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And bless you, if you have brought another child around for him to play with.  I have to inform you though. My child might snatch, he might bite, he might kick, he might shove, he might yell, he might want things only one way over and over again, until your child wants nothing else to do with him.  Please help your child understand, Lucas is just trying to understand how to connect with them in a way that makes sense to him.  He probably won’t use the toys the way your child will.  It will take all of my attention to assure your child’s safety, while you try to have a conversation with me.  I will always be watching him, more than I am able to pay attention to the conversation I am having with you.  He will probably climb into or on top of something you would have never pictured possible.  He might use strange words that don’t makes sense to you or your child.  He might demand that no one else can touch a certain color or item.  This is his world, and he is trying to share it with you.

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You see, autism has changed me.  It has consumed me.  It is not going away.  I really do miss who I used to be.  I’ve had to mourn my old identity. But I am also honored to take on my new one.

So, for those friends and family who are in this with us for the long haul, please be willing to give up the way things were, so that we can move forward the way things are.  To those who don’t or won’t get it, I will cherish what we had before I changed.  My world is different now. And to my new friends, who I have met on this journey, who are going through the same battles and joys, welcome to my life.  I treasure you as well.

Published by

ngarcia0715

I am just a mom on a journey. Trying my best to do it right. Making lots of mistakes along the way. Enjoying having a community that gets it, to share it all with.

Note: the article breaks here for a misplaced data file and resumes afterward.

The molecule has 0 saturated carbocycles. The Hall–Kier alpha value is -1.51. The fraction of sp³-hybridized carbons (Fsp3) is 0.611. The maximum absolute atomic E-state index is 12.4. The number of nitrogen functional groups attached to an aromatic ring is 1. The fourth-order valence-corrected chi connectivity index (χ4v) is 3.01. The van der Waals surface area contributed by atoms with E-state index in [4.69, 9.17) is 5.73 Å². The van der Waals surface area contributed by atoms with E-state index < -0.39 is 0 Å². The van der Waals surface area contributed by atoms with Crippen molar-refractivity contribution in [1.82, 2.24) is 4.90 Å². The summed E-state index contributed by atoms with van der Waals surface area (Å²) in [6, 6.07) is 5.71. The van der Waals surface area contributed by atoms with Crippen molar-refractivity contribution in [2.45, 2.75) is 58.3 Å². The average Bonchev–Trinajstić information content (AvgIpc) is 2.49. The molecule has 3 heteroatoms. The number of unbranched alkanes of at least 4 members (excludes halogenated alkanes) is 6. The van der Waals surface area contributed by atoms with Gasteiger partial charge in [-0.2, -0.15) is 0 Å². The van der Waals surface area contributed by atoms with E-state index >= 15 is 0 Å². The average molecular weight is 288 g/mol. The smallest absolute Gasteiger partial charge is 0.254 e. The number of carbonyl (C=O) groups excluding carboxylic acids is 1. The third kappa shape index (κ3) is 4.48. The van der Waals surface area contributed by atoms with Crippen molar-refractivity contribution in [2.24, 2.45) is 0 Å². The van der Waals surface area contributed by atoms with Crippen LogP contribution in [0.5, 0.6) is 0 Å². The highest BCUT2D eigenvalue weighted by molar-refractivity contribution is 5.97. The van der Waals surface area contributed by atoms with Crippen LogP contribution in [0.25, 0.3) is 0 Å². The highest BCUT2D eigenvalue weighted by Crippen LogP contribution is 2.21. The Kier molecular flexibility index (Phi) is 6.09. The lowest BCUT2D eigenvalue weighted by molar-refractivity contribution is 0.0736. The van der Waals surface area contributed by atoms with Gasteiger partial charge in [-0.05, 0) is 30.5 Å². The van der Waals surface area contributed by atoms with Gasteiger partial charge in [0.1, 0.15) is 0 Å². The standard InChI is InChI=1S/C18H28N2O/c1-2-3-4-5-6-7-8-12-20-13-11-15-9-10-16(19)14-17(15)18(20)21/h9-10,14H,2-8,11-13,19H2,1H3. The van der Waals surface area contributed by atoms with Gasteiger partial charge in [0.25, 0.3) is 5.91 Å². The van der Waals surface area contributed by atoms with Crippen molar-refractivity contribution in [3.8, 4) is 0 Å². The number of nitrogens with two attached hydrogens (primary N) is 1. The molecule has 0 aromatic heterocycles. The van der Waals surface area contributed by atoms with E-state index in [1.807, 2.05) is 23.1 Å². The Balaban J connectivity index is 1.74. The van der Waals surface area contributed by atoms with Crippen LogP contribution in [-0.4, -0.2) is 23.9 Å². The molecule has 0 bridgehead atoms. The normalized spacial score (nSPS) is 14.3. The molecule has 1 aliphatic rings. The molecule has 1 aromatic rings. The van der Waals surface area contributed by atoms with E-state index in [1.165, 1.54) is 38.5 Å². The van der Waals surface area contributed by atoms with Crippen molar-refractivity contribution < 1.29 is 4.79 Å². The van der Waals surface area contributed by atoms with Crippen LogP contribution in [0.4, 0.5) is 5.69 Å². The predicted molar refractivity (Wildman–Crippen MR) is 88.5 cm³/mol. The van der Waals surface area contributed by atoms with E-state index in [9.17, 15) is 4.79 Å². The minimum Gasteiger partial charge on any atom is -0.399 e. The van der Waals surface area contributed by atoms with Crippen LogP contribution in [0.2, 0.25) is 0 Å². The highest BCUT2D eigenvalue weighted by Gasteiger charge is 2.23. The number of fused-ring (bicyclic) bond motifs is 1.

4 thoughts on “To my Friends and Family. I Will Never be the Same. Autism has Changed Me Forever.”

  1. I dealt with the same identity crisis! It hurt pulling away from my old self. I went through a phase where I mourned how I reacted compared to now. Our energy reserves are precious and we have zero time for pleasantries. I am definitely much stronger now because of autism!

    Liked by 1 person

  2. Thank you for sharing your experience! It is really hard letting go of who I once was. But, if God chose me to be his mother, than I’ve got to figure out my new role, and move forward with the people in my life who are supportive and understand the new me. 💜 I am glad to know that this will likely strengthen me over time, as you have felt, since the sad parts have been very draining. But I am growing, thankfully. I am glad you did too!

    Like

  3. So proud of the Woman you have become. Extraordinary!
    Congratulations on your beautiful insights. I am sure others will relate. I really cant wait to be with you and the boys again. Please keep telling Lucas how much his Titi loves him. I think Omar already knows 🙂 xoxo

    Liked by 1 person